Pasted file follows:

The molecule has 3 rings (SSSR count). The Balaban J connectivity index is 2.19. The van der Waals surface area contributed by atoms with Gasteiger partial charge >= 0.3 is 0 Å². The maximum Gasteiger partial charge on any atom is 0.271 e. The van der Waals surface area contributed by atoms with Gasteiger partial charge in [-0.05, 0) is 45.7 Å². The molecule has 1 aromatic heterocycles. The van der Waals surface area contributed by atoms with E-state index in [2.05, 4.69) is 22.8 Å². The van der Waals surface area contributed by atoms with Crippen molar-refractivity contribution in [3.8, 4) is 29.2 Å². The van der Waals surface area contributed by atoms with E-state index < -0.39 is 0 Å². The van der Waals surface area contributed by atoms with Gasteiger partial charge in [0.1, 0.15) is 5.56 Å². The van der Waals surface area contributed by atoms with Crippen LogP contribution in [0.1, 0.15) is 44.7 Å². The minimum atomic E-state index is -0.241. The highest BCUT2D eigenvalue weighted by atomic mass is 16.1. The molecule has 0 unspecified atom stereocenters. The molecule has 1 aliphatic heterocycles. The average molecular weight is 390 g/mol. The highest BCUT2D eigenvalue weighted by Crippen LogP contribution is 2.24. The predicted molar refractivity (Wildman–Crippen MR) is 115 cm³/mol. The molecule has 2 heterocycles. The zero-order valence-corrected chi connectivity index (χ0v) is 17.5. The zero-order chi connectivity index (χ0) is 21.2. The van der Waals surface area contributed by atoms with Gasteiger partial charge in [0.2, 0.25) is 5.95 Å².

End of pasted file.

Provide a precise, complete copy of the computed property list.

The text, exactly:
The molecule has 3 rings (SSSR count). The Balaban J connectivity index is 2.19. The van der Waals surface area contributed by atoms with Gasteiger partial charge >= 0.3 is 0 Å². The maximum Gasteiger partial charge on any atom is 0.271 e. The van der Waals surface area contributed by atoms with Gasteiger partial charge in [-0.05, 0) is 45.7 Å². The molecule has 1 aromatic heterocycles. The van der Waals surface area contributed by atoms with E-state index in [2.05, 4.69) is 22.8 Å². The van der Waals surface area contributed by atoms with Crippen molar-refractivity contribution in [3.8, 4) is 29.2 Å². The van der Waals surface area contributed by atoms with E-state index < -0.39 is 0 Å². The van der Waals surface area contributed by atoms with Gasteiger partial charge in [0.1, 0.15) is 5.56 Å². The van der Waals surface area contributed by atoms with Crippen LogP contribution in [0.1, 0.15) is 44.7 Å². The minimum atomic E-state index is -0.241. The highest BCUT2D eigenvalue weighted by atomic mass is 16.1. The molecule has 0 unspecified atom stereocenters. The molecule has 1 aliphatic heterocycles. The average molecular weight is 390 g/mol. The highest BCUT2D eigenvalue weighted by Crippen LogP contribution is 2.24. The predicted molar refractivity (Wildman–Crippen MR) is 115 cm³/mol. The molecule has 2 heterocycles. The zero-order valence-corrected chi connectivity index (χ0v) is 17.5. The zero-order chi connectivity index (χ0) is 21.2. The van der Waals surface area contributed by atoms with Gasteiger partial charge in [0.2, 0.25) is 5.95 Å².